Speed up unit tests #113

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opened 4 years ago by jking · 2 comments
jking commented 4 years ago
Owner

By now, the whole test suite takes a non-trivial amount of time to run. Partly this is because code coverage is always computed (assuming XDebug is installed, which is itself a source of slowdown), but tests which make use of password_hash() and password_verify()---as well as tests which parse feeds---incur significant delays from sha-256 hashing. Tearing down the database schema and re-creating it for each and every database test probably contributes as well (though this is probably offset somewhat by using an in-memory database).

All these problems can be worked around, but would require increasingly esoteric PHP extension dependencies for anyone wishing to hack on the server. It would also require time and effort to profile and actually tune the slower tests.

By now, the whole test suite takes a non-trivial amount of time to run. Partly this is because code coverage is always computed (assuming XDebug is installed, which is itself a source of slowdown), but tests which make use of `password_hash()` and `password_verify()`---as well as tests which parse feeds---incur significant delays from sha-256 hashing. Tearing down the database schema and re-creating it for each and every database test probably contributes as well (though this is probably offset somewhat by using an in-memory database). All these problems can be worked around, but would require increasingly esoteric PHP extension dependencies for anyone wishing to hack on the server. It would also require time and effort to profile and actually tune the slower tests.
jking added this to the Future milestone 4 years ago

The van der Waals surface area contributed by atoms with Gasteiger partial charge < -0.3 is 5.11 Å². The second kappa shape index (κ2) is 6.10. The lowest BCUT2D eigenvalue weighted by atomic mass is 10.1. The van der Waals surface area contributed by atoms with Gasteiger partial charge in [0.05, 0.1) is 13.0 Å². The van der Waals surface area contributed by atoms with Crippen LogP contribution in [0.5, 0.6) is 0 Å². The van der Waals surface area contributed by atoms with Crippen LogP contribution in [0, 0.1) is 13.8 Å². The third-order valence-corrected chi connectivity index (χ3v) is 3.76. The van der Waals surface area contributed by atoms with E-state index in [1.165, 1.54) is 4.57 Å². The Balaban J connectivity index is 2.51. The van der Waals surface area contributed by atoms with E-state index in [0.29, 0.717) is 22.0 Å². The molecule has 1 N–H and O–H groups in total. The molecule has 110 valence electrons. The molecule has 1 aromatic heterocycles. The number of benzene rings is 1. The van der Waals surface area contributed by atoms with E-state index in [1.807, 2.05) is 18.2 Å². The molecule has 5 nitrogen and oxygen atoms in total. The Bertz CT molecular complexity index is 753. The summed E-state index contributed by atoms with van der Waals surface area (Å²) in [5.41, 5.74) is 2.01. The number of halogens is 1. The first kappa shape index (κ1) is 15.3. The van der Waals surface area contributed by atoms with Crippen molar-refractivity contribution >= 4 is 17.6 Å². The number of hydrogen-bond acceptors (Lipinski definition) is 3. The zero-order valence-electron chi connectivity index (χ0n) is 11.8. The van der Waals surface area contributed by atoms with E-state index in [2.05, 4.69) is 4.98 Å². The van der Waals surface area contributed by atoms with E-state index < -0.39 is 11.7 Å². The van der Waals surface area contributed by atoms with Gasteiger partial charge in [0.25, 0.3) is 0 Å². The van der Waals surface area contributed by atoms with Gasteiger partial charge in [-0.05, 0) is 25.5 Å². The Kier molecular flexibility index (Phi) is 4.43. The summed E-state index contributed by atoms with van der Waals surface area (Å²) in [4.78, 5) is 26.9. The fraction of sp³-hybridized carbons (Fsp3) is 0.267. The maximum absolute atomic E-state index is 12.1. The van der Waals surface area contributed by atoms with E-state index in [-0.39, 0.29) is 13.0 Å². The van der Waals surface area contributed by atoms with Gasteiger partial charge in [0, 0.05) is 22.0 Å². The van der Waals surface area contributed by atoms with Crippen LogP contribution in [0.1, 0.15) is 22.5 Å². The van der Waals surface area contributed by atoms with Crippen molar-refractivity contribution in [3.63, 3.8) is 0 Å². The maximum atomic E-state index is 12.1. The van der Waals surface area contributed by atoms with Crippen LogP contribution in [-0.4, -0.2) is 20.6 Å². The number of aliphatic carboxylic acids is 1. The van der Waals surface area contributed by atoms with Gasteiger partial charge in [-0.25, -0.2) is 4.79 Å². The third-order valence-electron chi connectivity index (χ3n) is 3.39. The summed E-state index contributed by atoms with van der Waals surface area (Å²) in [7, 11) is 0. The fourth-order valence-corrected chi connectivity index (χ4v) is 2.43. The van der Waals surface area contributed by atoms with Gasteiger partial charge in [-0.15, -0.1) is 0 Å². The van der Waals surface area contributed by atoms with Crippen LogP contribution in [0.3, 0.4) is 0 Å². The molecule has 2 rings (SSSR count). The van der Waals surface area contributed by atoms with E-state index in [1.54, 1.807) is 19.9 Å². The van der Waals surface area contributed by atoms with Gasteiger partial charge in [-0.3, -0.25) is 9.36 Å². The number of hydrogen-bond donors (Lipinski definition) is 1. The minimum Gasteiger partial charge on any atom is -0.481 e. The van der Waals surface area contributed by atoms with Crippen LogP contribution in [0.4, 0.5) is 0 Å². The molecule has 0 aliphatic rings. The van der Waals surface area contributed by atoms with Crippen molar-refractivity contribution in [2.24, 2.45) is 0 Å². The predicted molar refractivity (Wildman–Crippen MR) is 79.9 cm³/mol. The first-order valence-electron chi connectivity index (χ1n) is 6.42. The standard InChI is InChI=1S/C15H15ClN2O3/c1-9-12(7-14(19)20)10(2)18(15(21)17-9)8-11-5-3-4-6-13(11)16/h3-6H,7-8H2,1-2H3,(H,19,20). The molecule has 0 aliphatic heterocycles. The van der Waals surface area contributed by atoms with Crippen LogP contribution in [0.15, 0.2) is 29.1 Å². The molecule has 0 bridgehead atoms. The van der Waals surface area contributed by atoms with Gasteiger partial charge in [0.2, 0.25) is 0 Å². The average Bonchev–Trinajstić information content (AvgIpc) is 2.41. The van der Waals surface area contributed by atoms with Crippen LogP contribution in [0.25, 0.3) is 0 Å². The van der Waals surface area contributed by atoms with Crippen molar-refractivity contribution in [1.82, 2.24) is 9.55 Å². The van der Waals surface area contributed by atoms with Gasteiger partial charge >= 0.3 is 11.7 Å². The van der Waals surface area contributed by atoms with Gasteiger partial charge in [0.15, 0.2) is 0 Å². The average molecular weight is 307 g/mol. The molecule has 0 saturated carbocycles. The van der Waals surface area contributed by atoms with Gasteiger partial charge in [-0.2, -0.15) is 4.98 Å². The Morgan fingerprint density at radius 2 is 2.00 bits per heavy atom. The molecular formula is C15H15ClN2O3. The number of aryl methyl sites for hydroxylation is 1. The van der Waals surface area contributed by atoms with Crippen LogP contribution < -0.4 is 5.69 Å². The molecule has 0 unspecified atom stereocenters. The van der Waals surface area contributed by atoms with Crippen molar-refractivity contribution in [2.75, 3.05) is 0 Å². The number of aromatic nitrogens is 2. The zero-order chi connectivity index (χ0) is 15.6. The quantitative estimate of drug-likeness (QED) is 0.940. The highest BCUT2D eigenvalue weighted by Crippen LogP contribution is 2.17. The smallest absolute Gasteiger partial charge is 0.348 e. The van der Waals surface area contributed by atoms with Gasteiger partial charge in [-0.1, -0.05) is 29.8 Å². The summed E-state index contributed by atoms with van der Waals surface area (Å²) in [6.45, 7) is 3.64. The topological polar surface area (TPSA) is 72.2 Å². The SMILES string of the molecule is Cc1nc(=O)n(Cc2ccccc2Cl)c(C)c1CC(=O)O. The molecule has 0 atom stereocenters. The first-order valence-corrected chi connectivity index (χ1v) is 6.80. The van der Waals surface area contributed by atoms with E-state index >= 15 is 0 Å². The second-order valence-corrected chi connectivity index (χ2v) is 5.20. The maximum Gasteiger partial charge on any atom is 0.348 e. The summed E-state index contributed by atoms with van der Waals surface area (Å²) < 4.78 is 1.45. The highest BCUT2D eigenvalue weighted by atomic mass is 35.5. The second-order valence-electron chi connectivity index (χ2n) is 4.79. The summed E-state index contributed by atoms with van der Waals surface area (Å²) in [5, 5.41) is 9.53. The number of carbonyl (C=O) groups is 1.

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Owner

Another way to speed up unit tests would be to use atoum (which can run tests in parallel) rather than PHPUnit. This would mean rewriting most of our ~500 tests, however.

Another way to speed up unit tests would be to use [atoum](http://atoum.org/) (which can run tests in parallel) rather than PHPUnit. This would mean rewriting most of our ~500 tests, however.
jking referenced this issue from a commit 4 years ago
Poster
Owner

For various reasons, Atoum seems not to be any faster than PHPUnit, and is actually slower by a significant amount in a limited test run.

Thus far testing times have gone from:

  • With coverage: 1:13
  • Without coverage: 0:27
  • With fixed timeout test: 0:23

Disabling Xdebug entirely seems to cut off another 10s, but disabling it for testing and enabling it for coverage may get a bit hairy. It may be worth doing either way, as it would be useful to fully control loaded extensions during testing.

For various reasons, Atoum seems not to be any faster than PHPUnit, and is actually slower by a significant amount in a limited test run. Thus far testing times have gone from: - With coverage: 1:13 - Without coverage: 0:27 - With fixed timeout test: 0:23 Disabling Xdebug entirely seems to cut off another 10s, but disabling it for testing and enabling it for coverage may get a bit hairy. It may be worth doing either way, as it would be useful to fully control loaded extensions during testing.
jking referenced this issue from a commit 4 years ago
jking closed this issue 4 years ago
jking modified the milestone from Future to 0.3.0 4 years ago
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0000-12-31 Overdue

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